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Global trade slows down to a five-year low in 2015
Global trade slows down to a five-year low in 2015, but negative growth rates are also a result of currencies' depreciation against the US dollar.
Today's trade news is shaped by a marked slowdown in 2015 world exports. According to UNCTAD/WTO estimates, measured in current US dollars, global merchandise exports plummeted by 13% in 2015. Services exports declined by 6%.
Measured in current US dollars, global merchandise trade was recorded at 16.5 trillion in 2015. International services flows, accounting for 22% of total world trade*, stood at an estimated 4.8 trillion. Developing and transition economies accounted for some 44% of global exports. Least Developed Countries' (LDCs) share in the world market remained at a modest 1.5%.
International trade of selected country groups, billion USD
Source: UNCTADstat database, based on statistics prepared by UNCTAD and WTO
On the merchandise side, developed and developing economies appear similarly affected by the decline of exports in 2015: a drop of 12% in developed countries against 13% for developing ones. Transition countries were more shaken (growth rate: -31%). The biggest upsets were felt by principal petroleum exporters (-37%), while major exporters of manufactured goods or commodities were less affected (-5%). The estimated fall in exports for the LDCs group during the last year was quite severe (-25%) and by far not outweighed by the development of their imports (-9%).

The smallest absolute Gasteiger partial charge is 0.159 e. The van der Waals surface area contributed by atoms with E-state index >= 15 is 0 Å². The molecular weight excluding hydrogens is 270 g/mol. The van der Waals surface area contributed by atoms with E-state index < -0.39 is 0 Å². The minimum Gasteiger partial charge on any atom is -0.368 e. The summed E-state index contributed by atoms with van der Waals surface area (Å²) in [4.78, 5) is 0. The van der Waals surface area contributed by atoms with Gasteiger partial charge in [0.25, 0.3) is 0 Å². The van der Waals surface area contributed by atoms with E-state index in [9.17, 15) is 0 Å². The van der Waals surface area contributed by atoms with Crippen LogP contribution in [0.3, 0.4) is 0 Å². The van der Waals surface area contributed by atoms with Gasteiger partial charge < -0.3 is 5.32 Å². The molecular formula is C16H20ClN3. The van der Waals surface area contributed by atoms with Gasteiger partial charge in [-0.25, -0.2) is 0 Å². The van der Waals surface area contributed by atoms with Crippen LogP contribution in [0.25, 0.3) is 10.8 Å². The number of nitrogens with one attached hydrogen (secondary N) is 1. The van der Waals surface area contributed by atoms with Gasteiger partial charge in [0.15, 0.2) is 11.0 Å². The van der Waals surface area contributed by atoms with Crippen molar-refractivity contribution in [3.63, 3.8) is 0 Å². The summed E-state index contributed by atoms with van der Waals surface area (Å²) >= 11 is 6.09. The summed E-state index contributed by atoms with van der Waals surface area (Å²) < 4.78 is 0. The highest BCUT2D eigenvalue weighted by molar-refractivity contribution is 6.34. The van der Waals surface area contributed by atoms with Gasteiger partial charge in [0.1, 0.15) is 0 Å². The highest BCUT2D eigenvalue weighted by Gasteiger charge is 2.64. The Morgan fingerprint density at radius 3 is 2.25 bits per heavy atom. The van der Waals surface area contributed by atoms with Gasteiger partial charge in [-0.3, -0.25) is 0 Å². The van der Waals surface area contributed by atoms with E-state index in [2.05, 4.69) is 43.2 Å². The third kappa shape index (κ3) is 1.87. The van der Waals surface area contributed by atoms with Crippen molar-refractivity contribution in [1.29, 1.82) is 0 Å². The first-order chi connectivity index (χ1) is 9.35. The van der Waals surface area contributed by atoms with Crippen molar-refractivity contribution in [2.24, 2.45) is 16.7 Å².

For international services flows, transport recorded a particularly hefty decline, of 10%, while travel exports dropped by some 5%. Looking at services as a whole, developing economies were much less affected by the trade slowdown (-3%) than developed ones (-8%) or transition countries (-18%). When it comes to LDCs, however, the early estimates indicate a different trend: their services exports increased by almost 4% in 2015.
Source: UNCTADstat database
Yet, the picture for 2015 world trade is less subdued than it appears. A significant part of the drop in the global exchange of goods and services can be attributed to exchange rate fluctuations and the depreciation of currencies against the US dollar, particularly relevant for some big traders like the European Union, the Republic of Korea, China or Japan. Represented in relevant national currencies, their trade growth is either positive or shows a much smaller decline than when reported in US dollars.
Source: UNCTADstat database
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* It is estimated that the share of services in the total trade of goods and services is actually much higher than the 22%, when the value of services imbedded in internationally traded goods is taken into account (trade-in-value-added approach).